Introducing a New Book on Shakespearean Authorship and the Earl of Oxford — “Four Essays” by Mike A’Dair

News Bulletin: A new edition is being printed and will be available in mid-August.   I hope anyone ordering the book is aware of this. -Hank, as of July 5, 2011.

I’d like to introduce you to a new book entitled FOUR ESSAYS ON THE SHAKESPEARE AUTHORSHIP QUESTION by Mike A’Dair of Willits, California – journalist, scholar, poet, playwright, organic gardener and incisive thinker on the matter of Shakespearean authorship and Oxfordian biography.

In ninety pages Mike does a great job of setting forth the facts and hypotheses in clear, succinct language that kept me reading straight through.  He gives his views on the issues involved (the most controversial ones included) without apology.

“These four essays are offered as an introduction to the Shakespeare Authorship Question,” Mike writes.  “They are a distillation of the many works that I have read since 2003, and are intended for the general reader.”

First he offers 34 reasons why William Shakspere of Stratford could not have written the Shakespeare works; in the second essay, he offers 40 reasons why Edward de Vere, the seventeenth Earl of Oxford, was Shakespeare *; and in the final two essays, he delves into the most dangerous territory, i.e., the theories that Oxford was both the son of Queen Elizabeth and the father of her intended heir, Henry Wriothesley, third Earl of Southampton, for whom the Sonnets were written and compiled.

The book offers a coherent explanation for “why the identity of the man behind the Shakespearean mask was suppressed for more than three centuries.”

"Four Essays on the Shakespeare Authorship Question" by Mike A'Dair

You can buy Four Essays directly for $10.00 plus overhead, or a total of $15.00, which can be sent by check to:

Mike A’Dair

3631 Chinquapin Drive

Willits, CA 95490

* Mike’s list of 40 reasons is completely separate from my 100 reasons here on this blog; any overlap will be unintended, but, I should think, also not unwelcome.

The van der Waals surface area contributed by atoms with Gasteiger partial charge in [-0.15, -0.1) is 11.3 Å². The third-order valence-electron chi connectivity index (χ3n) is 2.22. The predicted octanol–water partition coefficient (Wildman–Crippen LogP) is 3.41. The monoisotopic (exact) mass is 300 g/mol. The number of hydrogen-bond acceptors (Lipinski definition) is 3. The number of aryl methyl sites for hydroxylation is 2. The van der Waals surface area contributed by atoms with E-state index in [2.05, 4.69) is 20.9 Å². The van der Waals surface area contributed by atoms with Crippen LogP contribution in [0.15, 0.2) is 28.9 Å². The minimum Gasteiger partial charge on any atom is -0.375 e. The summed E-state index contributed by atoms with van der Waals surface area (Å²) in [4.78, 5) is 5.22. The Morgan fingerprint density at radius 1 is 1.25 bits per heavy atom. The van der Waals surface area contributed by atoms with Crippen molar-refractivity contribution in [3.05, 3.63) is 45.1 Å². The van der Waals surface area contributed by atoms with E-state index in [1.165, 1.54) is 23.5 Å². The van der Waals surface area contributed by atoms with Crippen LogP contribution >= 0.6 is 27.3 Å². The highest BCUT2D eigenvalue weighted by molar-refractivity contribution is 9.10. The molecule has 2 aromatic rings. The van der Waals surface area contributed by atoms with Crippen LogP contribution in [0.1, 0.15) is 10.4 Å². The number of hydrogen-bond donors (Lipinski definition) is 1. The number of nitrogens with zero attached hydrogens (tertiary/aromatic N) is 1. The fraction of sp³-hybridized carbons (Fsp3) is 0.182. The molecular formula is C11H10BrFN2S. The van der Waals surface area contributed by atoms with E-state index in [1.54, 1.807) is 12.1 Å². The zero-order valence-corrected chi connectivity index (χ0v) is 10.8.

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15 CommentsLeave a comment

  1. Thanks Hank for the heads-up. I’ve ordered the book and will be looking forward to reading it.

    • How can I adquire it…?

      Could you, please, tell me where did you order it…?

      • I am sending you an email. Thanks also for your note on the Spanish Tragedy. Am forwarding to Dr. Altrocchi. Best, Hank

      • Ricardo – I momentarily cannot find your email address, but send me an email at and I’ll send back Mike’s email address so you can talk directly.

      • Dear Sr. Mena, Please send me $17 U.S. That should cover the cost of the book ($10) plus mailing bag plus international postage. Also please send me of course your address in Espana. Thank you for your interest. Mike A’Dair

    • Good to hear from you, Gary. On we march! Cheers from Hank

  2. Ok. Got it.

    Thank you…!

  3. Thank you Hank. I’ve ordered it. Dorna

    • Thanks, Dorna! We’ve been at this a long time, so it’s always good to hear a new voice. We may not agree on everything, but that’s part of the process. Onward and upward! Hank

  4. You were right, Hank…I enjoyed the book. The last two chapters were especially well worth reading. Without givng anything away, I guess the best way to describe it is: a good explanation of the double Prince Tudor theory…and then some!!

  5. I sent in my money and got back a letter saying a second edition is due out August 15th. That is when I should send my check in for that improved edition. This is all fine. But people here should know.

    • Thank you. I’ll update the blog post. With gratitude, Hank

    • Again thanks, if the first one didn’t go through. Will update blog post.

  6. When would it be appropriate to “give something away”? It was a very good book, but I wonder what people think of A’Dair’s parentage theory concerning Oxford. That John de Vere was his father by Elizabeth is highly intriguing and would explain a lot, as A’Dair discusses. It would explain why Oxford glorifies both the de Veres and the Tudors in his plays, whereas if he were Elizabeth’s son only, he would expect to glorify the latter (and perhaps the Seymours), while he were descended by the the de Veres only, he could expect to praise only them. John de Vere also makes a much better father by Elizabeth than Thomas Seymour, who is something of a villain in all of this, and whose only claim to fatherhood is that he was in close proximity to Elizabeth. Futhermore, the autobiographical details of “Hamlet” make much more sense with John de Vere as the father, as he died shortly after he left his estates to Dudley, who had a history of poisoning people. This is the Dudley pilliored in Hamlet, who killed Oxford’s real father and is married to his mother (Elizabeth). In real life the two were lovers but not married of course. In other words, everything is Hamlet now makes sense. A’Dair says he has no proof for this theory, but it is a theory that fits very well with the facts. There has been little discussion about all of this on any blogs, but I would think there should be. I will not be offended if Hank delete this post because I give too much away–or for any other reason. I just want to know what people think.

    • Very interesting analysis, John. I think it’s past time worrying about “giving something away” and time for getting into a discussion about it. I’m sure you know it, but just to say here that Mike A’Dair is not an author who writes something without giving it plenty of thought. And also that his book is worthwhile for many other reasons. Thanks for the comment.

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